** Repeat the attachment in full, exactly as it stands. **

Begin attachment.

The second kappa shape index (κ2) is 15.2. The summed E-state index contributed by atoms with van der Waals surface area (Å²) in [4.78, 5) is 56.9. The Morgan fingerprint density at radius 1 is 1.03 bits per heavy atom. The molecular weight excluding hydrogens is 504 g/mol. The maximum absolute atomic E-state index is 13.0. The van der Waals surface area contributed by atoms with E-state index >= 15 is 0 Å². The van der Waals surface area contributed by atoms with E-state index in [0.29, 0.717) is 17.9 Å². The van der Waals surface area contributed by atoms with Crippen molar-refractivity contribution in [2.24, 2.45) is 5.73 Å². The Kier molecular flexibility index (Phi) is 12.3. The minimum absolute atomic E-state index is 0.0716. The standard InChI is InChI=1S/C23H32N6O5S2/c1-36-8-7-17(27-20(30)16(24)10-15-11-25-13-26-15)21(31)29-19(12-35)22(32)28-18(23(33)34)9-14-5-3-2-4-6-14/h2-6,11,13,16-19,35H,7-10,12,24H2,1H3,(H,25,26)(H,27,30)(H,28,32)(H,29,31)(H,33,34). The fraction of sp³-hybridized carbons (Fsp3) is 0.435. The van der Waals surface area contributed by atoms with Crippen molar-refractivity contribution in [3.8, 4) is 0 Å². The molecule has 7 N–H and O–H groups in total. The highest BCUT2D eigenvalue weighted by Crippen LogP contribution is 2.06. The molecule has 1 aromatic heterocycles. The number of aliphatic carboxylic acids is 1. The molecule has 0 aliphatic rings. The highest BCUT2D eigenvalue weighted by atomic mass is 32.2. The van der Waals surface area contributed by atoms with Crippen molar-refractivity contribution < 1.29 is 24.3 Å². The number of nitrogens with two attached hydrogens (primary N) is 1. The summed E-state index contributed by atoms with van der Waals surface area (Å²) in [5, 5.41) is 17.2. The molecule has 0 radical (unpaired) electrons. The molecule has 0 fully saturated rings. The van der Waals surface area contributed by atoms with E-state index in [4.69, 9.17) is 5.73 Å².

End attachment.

The second kappa shape index (κ2) is 15.2. The summed E-state index contributed by atoms with van der Waals surface area (Å²) in [4.78, 5) is 56.9. The Morgan fingerprint density at radius 1 is 1.03 bits per heavy atom. The molecular weight excluding hydrogens is 504 g/mol. The maximum absolute atomic E-state index is 13.0. The van der Waals surface area contributed by atoms with E-state index >= 15 is 0 Å². The van der Waals surface area contributed by atoms with E-state index in [0.29, 0.717) is 17.9 Å². The van der Waals surface area contributed by atoms with Crippen molar-refractivity contribution in [2.24, 2.45) is 5.73 Å². The Kier molecular flexibility index (Phi) is 12.3. The minimum absolute atomic E-state index is 0.0716. The standard InChI is InChI=1S/C23H32N6O5S2/c1-36-8-7-17(27-20(30)16(24)10-15-11-25-13-26-15)21(31)29-19(12-35)22(32)28-18(23(33)34)9-14-5-3-2-4-6-14/h2-6,11,13,16-19,35H,7-10,12,24H2,1H3,(H,25,26)(H,27,30)(H,28,32)(H,29,31)(H,33,34). The fraction of sp³-hybridized carbons (Fsp3) is 0.435. The van der Waals surface area contributed by atoms with Crippen molar-refractivity contribution in [3.8, 4) is 0 Å². The molecule has 7 N–H and O–H groups in total. The highest BCUT2D eigenvalue weighted by Crippen LogP contribution is 2.06. The molecule has 1 aromatic heterocycles. The number of aliphatic carboxylic acids is 1. The molecule has 0 aliphatic rings. The highest BCUT2D eigenvalue weighted by atomic mass is 32.2. The van der Waals surface area contributed by atoms with Crippen molar-refractivity contribution < 1.29 is 24.3 Å². The number of nitrogens with two attached hydrogens (primary N) is 1. The summed E-state index contributed by atoms with van der Waals surface area (Å²) in [5, 5.41) is 17.2. The molecule has 0 radical (unpaired) electrons. The molecule has 0 fully saturated rings. The van der Waals surface area contributed by atoms with E-state index in [4.69, 9.17) is 5.73 Å².